A Theoretical Model For The Development Of A Diagnosis-based Clinical Decision Rule For The Management Of Patients With Spinal Pain

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BMC Musculoskelet Disord. 2007 (Aug 3); 8: 75 ~ FULL TEXT

Donald R Murphy and Eric L Hurwitz

Rhode Island Spine Center,
Pawtucket, RI, USA.

BACKGROUND:   Spinal pain is a common problem, and disability related to spinal pain has great consequence in terms of human suffering, medical costs and costs to society. The traditional approach to the non-surgical management of patients with spinal pain, as well as to research in spinal pain, has been such that the type of treatment any given patient receives is determined more by what type of practitioner he or she sees, rather than by diagnosis. Furthermore, determination of treatment depends more on the type of practitioner than by the needs of the patient. Much needed is an approach to clinical management and research that allows clinicians to base treatment decisions on a reliable and valid diagnostic strategy leading to treatment choices that result in demonstrable outcomes in terms of pain relief and functional improvement. The challenges of diagnosis in patients with spinal pain, however, are that spinal pain is often multifactorial, the factors involved are wide ranging, and for most of these factors there exist no definitive objective tests.

DISCUSSION:   The theoretical model of a diagnosis-based clinical decision rule has been developed that may provide clinicians with an approach to non-surgical spine pain patients that allows for specific treatment decisions based on a specific diagnosis. This is not a classification scheme, but a thought process that attempts to identify most important features present in each individual patient. Presented here is a description of the proposed approach, in which reliable and valid assessment procedures are used to arrive at a working diagnosis which considers the disparate factors contributing to spinal pain. Treatment decisions are based on the diagnosis and the outcome of treatment can be measured.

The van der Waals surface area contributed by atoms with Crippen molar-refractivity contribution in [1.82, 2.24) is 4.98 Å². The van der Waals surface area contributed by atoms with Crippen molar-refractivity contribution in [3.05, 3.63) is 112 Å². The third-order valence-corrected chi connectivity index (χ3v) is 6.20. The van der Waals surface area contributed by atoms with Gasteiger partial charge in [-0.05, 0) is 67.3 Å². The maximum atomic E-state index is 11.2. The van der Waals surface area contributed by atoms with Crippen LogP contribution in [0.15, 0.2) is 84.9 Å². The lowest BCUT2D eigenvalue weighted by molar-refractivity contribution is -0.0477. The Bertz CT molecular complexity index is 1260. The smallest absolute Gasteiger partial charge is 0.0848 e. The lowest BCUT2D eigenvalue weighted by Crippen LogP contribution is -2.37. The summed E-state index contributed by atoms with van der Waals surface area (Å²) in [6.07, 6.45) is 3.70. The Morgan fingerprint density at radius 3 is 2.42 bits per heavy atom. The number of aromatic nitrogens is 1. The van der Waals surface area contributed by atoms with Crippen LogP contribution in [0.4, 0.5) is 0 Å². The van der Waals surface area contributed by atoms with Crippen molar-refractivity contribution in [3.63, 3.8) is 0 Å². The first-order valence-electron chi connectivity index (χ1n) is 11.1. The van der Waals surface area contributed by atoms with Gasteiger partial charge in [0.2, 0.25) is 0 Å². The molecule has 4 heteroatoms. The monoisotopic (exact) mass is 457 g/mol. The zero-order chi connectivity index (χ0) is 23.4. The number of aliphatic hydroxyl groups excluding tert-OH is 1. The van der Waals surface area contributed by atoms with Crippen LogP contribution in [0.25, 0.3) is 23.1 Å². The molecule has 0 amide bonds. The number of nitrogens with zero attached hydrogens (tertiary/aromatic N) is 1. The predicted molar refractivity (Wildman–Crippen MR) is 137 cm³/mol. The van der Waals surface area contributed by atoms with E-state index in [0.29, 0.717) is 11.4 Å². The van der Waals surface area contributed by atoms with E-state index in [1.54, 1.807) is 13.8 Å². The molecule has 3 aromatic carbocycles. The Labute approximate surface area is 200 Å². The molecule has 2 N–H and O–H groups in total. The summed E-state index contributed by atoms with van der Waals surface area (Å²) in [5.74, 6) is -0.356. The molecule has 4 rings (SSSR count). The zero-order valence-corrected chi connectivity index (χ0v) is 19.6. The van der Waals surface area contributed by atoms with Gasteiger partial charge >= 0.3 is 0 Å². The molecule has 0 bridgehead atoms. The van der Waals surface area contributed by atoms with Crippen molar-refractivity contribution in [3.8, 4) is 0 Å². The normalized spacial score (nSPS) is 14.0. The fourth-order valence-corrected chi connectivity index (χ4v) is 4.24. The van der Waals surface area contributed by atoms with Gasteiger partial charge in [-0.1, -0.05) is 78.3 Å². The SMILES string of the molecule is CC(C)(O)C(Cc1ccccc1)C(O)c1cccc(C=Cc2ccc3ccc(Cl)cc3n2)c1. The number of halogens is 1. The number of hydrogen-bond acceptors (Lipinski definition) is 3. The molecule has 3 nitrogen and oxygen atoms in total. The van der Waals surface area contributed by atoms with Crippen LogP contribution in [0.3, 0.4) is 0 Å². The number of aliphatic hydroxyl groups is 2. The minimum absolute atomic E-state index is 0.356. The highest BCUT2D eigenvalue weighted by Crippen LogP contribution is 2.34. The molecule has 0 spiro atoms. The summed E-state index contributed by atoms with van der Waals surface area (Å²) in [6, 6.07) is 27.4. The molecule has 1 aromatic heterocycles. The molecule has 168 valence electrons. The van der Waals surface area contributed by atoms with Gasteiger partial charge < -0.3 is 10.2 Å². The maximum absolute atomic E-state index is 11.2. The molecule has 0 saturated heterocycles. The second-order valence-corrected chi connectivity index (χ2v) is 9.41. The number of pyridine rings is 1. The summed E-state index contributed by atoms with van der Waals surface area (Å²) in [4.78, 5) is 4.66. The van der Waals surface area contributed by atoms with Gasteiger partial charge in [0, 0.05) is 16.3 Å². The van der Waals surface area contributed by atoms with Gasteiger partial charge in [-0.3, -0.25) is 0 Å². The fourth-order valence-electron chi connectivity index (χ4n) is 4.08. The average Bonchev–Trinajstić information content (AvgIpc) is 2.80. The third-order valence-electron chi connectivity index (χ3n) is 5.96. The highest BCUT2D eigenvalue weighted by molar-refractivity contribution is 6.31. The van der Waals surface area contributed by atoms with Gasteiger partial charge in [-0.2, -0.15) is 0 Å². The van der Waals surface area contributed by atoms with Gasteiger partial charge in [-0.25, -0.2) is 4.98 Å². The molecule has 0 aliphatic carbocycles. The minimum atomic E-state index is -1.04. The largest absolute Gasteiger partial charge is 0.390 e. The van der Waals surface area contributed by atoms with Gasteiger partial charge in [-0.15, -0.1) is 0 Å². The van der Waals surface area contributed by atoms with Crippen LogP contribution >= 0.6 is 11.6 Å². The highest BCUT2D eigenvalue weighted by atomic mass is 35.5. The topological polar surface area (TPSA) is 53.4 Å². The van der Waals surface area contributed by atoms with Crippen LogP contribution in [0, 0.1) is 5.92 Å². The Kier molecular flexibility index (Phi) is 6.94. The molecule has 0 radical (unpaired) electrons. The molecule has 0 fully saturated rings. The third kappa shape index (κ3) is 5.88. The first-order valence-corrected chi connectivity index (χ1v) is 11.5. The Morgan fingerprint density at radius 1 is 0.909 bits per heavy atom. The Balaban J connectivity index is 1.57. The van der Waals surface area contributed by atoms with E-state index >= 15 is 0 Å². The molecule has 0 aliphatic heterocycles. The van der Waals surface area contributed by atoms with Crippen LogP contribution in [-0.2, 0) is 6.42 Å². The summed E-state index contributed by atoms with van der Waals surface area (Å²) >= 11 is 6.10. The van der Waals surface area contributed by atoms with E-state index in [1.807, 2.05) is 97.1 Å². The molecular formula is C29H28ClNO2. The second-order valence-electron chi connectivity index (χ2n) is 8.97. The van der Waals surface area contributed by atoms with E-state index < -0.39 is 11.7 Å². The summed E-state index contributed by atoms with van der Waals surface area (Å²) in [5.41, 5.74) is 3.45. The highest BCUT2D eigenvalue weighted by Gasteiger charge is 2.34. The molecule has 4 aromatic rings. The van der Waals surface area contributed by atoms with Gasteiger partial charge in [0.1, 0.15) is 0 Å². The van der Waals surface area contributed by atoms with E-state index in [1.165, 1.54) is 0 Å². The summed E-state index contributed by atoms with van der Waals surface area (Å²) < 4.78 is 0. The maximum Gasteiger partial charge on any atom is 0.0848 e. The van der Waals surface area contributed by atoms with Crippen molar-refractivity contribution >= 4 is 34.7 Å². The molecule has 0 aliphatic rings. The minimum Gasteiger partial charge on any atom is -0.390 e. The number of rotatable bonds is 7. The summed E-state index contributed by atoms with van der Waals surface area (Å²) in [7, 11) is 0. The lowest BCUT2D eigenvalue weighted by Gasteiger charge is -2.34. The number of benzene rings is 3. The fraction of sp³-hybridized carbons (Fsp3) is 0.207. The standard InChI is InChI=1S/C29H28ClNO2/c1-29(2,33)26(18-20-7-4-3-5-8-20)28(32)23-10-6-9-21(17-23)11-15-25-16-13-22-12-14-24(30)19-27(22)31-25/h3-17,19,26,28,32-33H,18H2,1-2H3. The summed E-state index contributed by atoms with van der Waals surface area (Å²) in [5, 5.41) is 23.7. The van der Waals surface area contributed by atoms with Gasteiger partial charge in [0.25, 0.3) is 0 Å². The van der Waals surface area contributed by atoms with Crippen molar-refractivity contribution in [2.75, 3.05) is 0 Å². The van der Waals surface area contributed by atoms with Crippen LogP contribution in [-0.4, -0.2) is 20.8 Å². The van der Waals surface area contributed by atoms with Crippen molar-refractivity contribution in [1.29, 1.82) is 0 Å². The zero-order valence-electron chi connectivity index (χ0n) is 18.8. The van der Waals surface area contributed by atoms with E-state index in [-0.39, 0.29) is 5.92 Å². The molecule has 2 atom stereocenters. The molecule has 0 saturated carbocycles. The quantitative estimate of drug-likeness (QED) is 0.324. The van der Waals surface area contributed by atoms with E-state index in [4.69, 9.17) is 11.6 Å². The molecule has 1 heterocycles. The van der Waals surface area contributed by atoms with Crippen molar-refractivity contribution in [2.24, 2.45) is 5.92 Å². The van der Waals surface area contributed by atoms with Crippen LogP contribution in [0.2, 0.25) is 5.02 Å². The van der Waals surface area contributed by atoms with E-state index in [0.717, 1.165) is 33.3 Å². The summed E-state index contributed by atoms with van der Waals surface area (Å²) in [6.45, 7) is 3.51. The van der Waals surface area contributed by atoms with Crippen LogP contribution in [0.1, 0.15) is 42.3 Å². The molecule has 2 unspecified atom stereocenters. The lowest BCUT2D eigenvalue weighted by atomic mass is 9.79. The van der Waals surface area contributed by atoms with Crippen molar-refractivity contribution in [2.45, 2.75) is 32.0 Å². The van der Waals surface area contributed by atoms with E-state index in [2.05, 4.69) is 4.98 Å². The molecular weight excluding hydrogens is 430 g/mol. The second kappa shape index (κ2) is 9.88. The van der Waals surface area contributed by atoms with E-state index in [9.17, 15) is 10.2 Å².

SUMMARY:   In this paper, the theoretical model of a proposed diagnosis-based clinical decision rule is presented. In a subsequent manuscript, the current evidence for the approach will be systematically reviewed, and we will present a research strategy required to fill in the gaps in the current evidence, as well as to investigate the decision rule as a whole.


From the FULL TEXT Article:


Chronic spinal pain is an increasingly common problem in Western Society [1]. Spinal disorders exact great costs, in terms of both direct medical costs and indirect costs related to disability and lost productivity [1-3]. A number of researchers have attempted to improve our ability to identify the causes of spinal pain as well as to diagnose and treat patients with this problem. In spite of this, accurate diagnosis, leading to specific, targeted treatments, of patients with spinal pain has been elusive.

It has been repeated over the years that only in 15% of patients with spinal pain can a definitive diagnosis be made [4-6]. However, if one surveys the spine literature, one finds a variety of methods for detecting many of the factors that are believed to be of importance, most of which have known reliability and validity, although there are some that do not. Each of these methods may only help the clinician to identify one particular potential contributing factor in the overall clinical picture of the spine pain patient. However, it may be possible that, by utilizing many of the various diagnostic procedures available to the spine clinician, one can develop a specific working diagnosis that encompasses all of the dimensions for which there may be contributing factors and from which a management strategy may be designed that addresses each of the most important factors in each individual patient.

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The purpose of this paper is to present the theoretical model of a diagnosis-based clinical decision rule (DBCDR) for the diagnosis and non-surgical management of patients with spinal pain. The model considers a number of known or suspected factors that contribute to the clinical picture and allows for the development of a management strategy that is derived from the multifactorial diagnosis. This paper presents the conceptual model of this clinical decision rule and its application in the clinical setting. In a subsequent manuscript we will systematically review the evidence regarding the components of the approach, and present those areas of research needed to investigate its validity and usefulness to spine clinicians.


The three essential questions of diagnosis

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